How do ductless air conditioners work? We might be used to modern tech advancements, but this can still be a somewhat puzzling concept.

You have likely come across ductless systems and have a good idea of how they work. You still might want to know more.

If you haven’t, you should want to know what they are because these air conditioners offer much better performance than traditional units and total control over indoor temperatures. They can also be an extremely effective method of reducing monthly energy bills.

The main difference is that they do not need ducts to cool air temperatures throughout the home.

Same Function: Different Execution

Ductless air conditioners are still air conditioners. The main difference is that they do not need ducts to cool air temperatures throughout the home.

A conventional AC system places evaporator coils in the home’s existing ductwork to extract heat from the air as it passes through. The heated refrigerant in these lines then moves to an outdoor condenser to transfer the heat outside of the home.

This is an effective method but can be considered dated when compared to ductless systems.

Ductless systems place multiple indoor units throughout the home to extract warm air and dispense it outside the house with the use of a single outdoor unit.

What makes this method of air conditioning more effective is that multiple evaporators are present as opposed to just one. This means that each can work at variable rates to achieve desired temperatures instead of having to cool the entire house at once.

Parts of a Ductless Air Conditioning System

At their core, ductless systems are still air conditioners and share many of the same elements with central AC systems. The difference is how those elements are spread out. If you understand any type of air conditioning system, you already know how a ductless system works.  

Indoor Units

Ductless systems place blower/evaporator units throughout the home. These indoor units are placed on high standing walls and are easy to distinguish. Each unit has its own evaporator coils, blower motor, and air filter. The blower transfers air in and out of the unit, the evaporator coils extract the heat, and filters remove any impurities that can impact air quality.

Conduit

Conduits can be found on each of these units. It contains power cables and refrigerant lines. Ductless systems still require refrigerant to leave each unit to extract the heat from the home. Inside the conduit, you will find a line transferring coolant between the indoor and outdoor units.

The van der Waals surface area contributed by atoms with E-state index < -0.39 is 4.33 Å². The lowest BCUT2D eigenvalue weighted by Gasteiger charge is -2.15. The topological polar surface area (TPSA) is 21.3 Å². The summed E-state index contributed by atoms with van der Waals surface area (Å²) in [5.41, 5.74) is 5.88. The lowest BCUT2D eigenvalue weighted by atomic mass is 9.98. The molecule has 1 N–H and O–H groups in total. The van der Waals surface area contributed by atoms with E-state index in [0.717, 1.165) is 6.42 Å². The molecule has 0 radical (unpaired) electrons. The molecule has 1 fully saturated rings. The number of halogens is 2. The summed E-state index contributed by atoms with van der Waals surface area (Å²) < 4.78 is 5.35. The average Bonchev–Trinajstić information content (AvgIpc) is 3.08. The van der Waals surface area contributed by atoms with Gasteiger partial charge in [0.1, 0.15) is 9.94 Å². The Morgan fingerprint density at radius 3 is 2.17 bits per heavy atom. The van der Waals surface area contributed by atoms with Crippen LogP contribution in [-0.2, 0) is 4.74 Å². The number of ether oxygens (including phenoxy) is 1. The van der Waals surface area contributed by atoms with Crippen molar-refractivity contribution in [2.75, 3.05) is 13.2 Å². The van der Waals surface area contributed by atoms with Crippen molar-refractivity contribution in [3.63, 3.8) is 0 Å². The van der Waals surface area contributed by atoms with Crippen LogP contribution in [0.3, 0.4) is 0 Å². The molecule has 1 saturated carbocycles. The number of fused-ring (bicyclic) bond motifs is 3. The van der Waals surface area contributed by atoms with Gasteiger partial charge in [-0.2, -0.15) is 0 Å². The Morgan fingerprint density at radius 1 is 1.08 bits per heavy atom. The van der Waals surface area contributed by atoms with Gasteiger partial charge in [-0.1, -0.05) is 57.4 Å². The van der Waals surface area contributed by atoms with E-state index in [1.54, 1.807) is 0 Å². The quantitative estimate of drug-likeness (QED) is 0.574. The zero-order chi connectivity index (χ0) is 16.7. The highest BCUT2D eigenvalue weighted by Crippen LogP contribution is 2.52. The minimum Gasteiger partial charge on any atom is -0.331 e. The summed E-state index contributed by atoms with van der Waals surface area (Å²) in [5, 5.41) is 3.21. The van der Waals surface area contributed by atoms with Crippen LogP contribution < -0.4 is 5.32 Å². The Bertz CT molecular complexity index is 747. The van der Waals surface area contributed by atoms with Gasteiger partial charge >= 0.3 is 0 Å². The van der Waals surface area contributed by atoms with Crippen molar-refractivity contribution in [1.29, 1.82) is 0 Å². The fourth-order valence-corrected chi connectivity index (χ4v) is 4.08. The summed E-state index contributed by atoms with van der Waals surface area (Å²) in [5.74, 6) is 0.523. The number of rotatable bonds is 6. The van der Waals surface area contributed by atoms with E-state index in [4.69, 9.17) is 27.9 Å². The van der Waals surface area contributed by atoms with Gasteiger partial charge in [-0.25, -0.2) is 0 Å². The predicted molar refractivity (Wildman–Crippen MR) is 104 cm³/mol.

Outdoor Unit

Like with central AC, an outdoor unit is used with ductless systems. The outdoor unit uses condenser coils to transfer heat outside of the home. This process will also bring the refrigerant back to a liquid state needed to extract heat from the house.

Pros of Zoning

The primary advantage of using a ductless system is zoning capabilities. But what makes this such a desirable characteristic?

As we stated earlier, multiple evaporator units are placed throughout the home. This means that the workload spreads across various units. Spreading the workload out reduces strain and energy consumption.

These units are smaller and require less energy to perform their duties. When only a portion or even a single room needs cooling, the use of a smaller unit is much more energy-efficient than powering a large one.

Higher Upfront Cost (Better Value in the Long Run)

Zoning capabilities can provide better results while reducing energy costs. Most homeowners will debate whether it’s a worthy investment because ductless systems are about twice the cost of central AC systems.

To further complicate matters, central AC systems are still a viable option for cooling homes. They are also reliable and familiar systems that many folks are comfortable with.

Yes, the upfront costs are marginally lower, central AC produces higher energy bills than ductless systems. While it may only be a few dollars per month, this can ultimately define a central AC system as the more costly option.

HVAC system components will have a lifespan of 15-20 years. For at least 180 months, a couple of dollars can add up to a significant amount and make ductless systems the superior option.

To get even more out of a ductless system, we recommend pairing them with a programmable thermostat. This combines the ability to supply air conditioning to individual rooms with a schedule that can lower energy costs.

Maintenance of a Ductless System

There are more components in a ductless system, which does increase maintenance requirements. Each unit will need regular inspection and cleaning. While this may seem like a daunting task, it’s rather easy.

Over time, the air filter in each unit will collect dust and need cleaning or replacement. Additionally, the evaporator coils and drains will require inspection and cleaning from time to time.

Otherwise, one needs to take special care to ensure the exterior is dust-free. It also helps make sure no objects are nearby, which can restrict the unit’s airflow and performance.

Concluding Thoughts:

You may be considering whether or not you need a ductless system in your home. While there are benefits, it may not warrant removing a perfectly capable central AC system and existing ductwork.

However, if your system is nearing the end of its life, the efficiency and performance of a ductless system may warrant an overhaul of your home’s HVAC system.